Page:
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10:55 Feb 19 2009

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English>>Tibet Online
Tibetan Women enjoy higher social status
10:53, February 19, 2009  

The Tibetan women's social status has risen substantially since the democratic reform was launched in Tibet 1959.

More and more Tibetan women are now able to participate in discussing State affairs. They currently enjoy equal rights with men in political, economic, social, cultural and family affairs, and are boosting social progress with their wisdom and talents.


Gesang Zhoigar(C), an offspring of a serf family and a delegate to Tibet Autonomous Region People's Congress (legislature), enters the meeting hall to attend the annual, second session of the Ninth People's Congress of the region in Lhasa, capital of southwest China's Tibet Autonomous Region, Jan. 19, 2009. (Xinhua/Gesang Dawa)


Deji Droga, in her early 60's, comes from the first group of female doctors engaged in the Tibetan traditional medicine. She was a serf of humble birth previously. Upon the reform in 1959, Droga was given the opportinity to go to Tibetan traditional medical school to study there till 1966.

"The women in old Tibet were underdogs. They weren't allowed to be the Tibetan traditional medical doctors to serve the nobles and senior Lamas. It's really historical progress for women to study this medicine in Tibet, let alone to be doctors," she said.


File photo taken on June 12, 2008 shows a pregnant Tibetan woman receives a medical examination in Dagze County, southwest China's Tibet Autonomous Region. The hospitals in agricultural and pastoral areas of Tibet charge no fee for child delivery. (Xinhua/Chogo)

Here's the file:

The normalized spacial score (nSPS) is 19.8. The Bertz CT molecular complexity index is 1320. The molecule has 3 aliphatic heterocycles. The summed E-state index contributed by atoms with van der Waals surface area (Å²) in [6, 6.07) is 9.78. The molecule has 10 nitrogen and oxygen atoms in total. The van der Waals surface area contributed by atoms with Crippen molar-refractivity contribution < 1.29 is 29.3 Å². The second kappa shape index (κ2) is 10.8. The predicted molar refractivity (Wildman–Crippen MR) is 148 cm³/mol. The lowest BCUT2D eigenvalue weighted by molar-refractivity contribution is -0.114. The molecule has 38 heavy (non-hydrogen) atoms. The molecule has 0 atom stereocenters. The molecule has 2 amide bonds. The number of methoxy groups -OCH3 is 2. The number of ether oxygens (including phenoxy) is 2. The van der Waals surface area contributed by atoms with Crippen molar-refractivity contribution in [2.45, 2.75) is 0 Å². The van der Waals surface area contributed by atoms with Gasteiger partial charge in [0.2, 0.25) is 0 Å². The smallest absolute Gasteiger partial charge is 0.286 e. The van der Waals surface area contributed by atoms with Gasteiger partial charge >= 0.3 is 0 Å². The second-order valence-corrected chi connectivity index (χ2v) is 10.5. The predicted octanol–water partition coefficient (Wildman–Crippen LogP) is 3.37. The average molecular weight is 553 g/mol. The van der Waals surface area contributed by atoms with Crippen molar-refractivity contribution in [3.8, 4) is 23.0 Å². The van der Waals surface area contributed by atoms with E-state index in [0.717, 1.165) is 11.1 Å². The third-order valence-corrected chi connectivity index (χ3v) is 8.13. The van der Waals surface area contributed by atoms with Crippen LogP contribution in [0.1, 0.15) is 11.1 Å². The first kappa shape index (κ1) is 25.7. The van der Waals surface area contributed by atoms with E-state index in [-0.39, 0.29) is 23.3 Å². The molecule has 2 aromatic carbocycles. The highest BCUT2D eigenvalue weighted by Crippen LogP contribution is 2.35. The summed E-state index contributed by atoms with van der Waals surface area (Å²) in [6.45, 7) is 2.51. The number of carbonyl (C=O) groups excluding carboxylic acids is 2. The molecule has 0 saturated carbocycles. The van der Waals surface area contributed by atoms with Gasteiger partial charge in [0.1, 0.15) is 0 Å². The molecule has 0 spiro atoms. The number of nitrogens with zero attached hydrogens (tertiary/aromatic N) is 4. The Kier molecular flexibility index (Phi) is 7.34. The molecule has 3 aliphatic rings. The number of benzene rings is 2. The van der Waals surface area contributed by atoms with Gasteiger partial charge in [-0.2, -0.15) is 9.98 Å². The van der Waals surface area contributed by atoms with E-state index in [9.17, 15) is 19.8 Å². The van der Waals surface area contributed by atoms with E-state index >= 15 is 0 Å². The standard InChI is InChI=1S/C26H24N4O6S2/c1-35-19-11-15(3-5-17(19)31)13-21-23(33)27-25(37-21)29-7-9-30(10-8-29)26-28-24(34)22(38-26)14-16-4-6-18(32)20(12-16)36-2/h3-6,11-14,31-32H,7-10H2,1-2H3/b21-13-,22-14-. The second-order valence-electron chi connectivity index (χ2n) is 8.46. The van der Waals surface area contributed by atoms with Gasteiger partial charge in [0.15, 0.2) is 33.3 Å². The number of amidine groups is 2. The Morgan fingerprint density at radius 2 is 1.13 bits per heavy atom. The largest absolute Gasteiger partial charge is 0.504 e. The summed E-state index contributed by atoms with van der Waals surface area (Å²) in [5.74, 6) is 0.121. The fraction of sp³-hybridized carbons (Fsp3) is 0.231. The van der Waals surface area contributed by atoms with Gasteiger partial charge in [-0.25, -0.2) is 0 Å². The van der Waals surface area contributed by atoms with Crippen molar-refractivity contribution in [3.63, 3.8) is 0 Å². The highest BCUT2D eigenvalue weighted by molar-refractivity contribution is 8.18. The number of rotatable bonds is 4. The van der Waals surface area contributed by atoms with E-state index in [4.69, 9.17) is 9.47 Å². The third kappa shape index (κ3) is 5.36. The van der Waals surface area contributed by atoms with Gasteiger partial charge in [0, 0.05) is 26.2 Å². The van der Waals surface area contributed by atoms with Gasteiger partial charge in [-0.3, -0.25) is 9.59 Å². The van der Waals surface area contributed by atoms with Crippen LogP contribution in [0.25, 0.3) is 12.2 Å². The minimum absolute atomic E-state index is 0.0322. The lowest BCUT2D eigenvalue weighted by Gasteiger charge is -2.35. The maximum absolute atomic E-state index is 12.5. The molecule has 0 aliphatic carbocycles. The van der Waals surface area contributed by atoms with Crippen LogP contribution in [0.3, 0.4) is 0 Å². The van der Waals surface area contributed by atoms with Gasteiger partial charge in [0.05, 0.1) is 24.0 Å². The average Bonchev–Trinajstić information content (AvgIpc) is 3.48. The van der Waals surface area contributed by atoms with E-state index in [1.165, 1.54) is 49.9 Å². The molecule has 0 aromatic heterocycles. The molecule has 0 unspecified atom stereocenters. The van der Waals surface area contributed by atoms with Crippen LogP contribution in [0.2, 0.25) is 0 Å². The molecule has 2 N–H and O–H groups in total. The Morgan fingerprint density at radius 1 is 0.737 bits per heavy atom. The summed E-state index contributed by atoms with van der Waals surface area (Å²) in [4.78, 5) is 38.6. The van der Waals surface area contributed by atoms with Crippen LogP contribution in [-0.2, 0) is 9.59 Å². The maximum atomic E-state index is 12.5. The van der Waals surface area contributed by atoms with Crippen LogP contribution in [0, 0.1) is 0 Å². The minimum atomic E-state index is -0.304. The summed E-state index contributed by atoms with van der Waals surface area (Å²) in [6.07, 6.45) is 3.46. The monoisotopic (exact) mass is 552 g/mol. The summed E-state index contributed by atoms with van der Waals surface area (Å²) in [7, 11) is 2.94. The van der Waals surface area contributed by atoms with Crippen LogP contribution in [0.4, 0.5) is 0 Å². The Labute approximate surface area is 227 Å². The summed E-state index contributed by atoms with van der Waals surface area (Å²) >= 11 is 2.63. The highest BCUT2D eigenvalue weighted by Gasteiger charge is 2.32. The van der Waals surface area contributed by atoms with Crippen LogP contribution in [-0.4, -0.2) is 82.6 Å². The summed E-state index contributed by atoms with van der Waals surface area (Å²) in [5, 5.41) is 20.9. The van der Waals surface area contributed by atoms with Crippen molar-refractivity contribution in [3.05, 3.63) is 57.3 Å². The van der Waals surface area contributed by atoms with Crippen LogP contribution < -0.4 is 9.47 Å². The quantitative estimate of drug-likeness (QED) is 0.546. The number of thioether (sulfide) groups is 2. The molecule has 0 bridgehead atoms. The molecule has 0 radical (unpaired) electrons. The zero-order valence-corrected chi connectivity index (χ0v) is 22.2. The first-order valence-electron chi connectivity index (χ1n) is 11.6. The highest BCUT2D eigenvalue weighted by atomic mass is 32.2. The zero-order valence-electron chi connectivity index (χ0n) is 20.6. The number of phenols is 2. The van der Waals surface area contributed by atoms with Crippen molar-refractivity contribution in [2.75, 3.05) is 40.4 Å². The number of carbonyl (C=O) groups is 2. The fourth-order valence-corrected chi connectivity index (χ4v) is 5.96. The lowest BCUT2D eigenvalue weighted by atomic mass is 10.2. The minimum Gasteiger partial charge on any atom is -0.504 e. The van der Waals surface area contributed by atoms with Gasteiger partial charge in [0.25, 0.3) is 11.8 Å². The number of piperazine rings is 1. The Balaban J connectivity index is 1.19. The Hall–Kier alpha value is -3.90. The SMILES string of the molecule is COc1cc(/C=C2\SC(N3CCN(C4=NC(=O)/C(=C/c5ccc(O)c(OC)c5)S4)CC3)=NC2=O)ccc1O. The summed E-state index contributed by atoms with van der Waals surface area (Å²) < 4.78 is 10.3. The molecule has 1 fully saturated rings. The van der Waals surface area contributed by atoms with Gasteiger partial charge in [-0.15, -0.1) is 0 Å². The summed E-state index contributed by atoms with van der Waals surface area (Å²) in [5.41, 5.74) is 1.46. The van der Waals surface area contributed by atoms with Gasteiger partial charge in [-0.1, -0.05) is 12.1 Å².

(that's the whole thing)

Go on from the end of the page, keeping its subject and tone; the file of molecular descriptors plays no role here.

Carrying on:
Tibetan women hardly had means of production or personal freedom before 1959. However, they have been able to fully enjoy the rights to produce and to be employed since the peaceful liberation in Tibet. Particularly since the policy of reform and opening-up was initiated in 1979, more women have been involved in industrial production. At the end of 2008, Tibet had a workforce of 280,000, 112,000 being females, 40 percent of the total.

In the 1980s, Tibet exercised a compulsory education policy to finance the student's tuition, accommodation and food in all farming and pastoral counties and set up classes for Tibetan students in 16 provinces and cities, offering more chances for Tibetan girls to study.


Photo taken on July 10, 2008 shows Tibetan women stroll for shopping in the streets of Lhasa, capital of southwest China's Tibet Autonomous Region. (Xinhua/Chogo)


Now, the schooling-age girl enrollment rate in Tibet has risen to the regional and national standards, greatly elevating the Tibetan women's educational level.

Moreover, the local maternal mortality rate has fallen sharply as a result of rapid development in medical and health care. Now women are able to enjoy basic medical services, with the minimum standard for free medical care being an annual RMB 140 yuan per person.

Meanwhile, with the extensive spread of the use of computers, mobile phones, radios and television sets in Tibet, modern information technology has made them more accessible to fresh ideas and concepts.

Source: Tibet Daily

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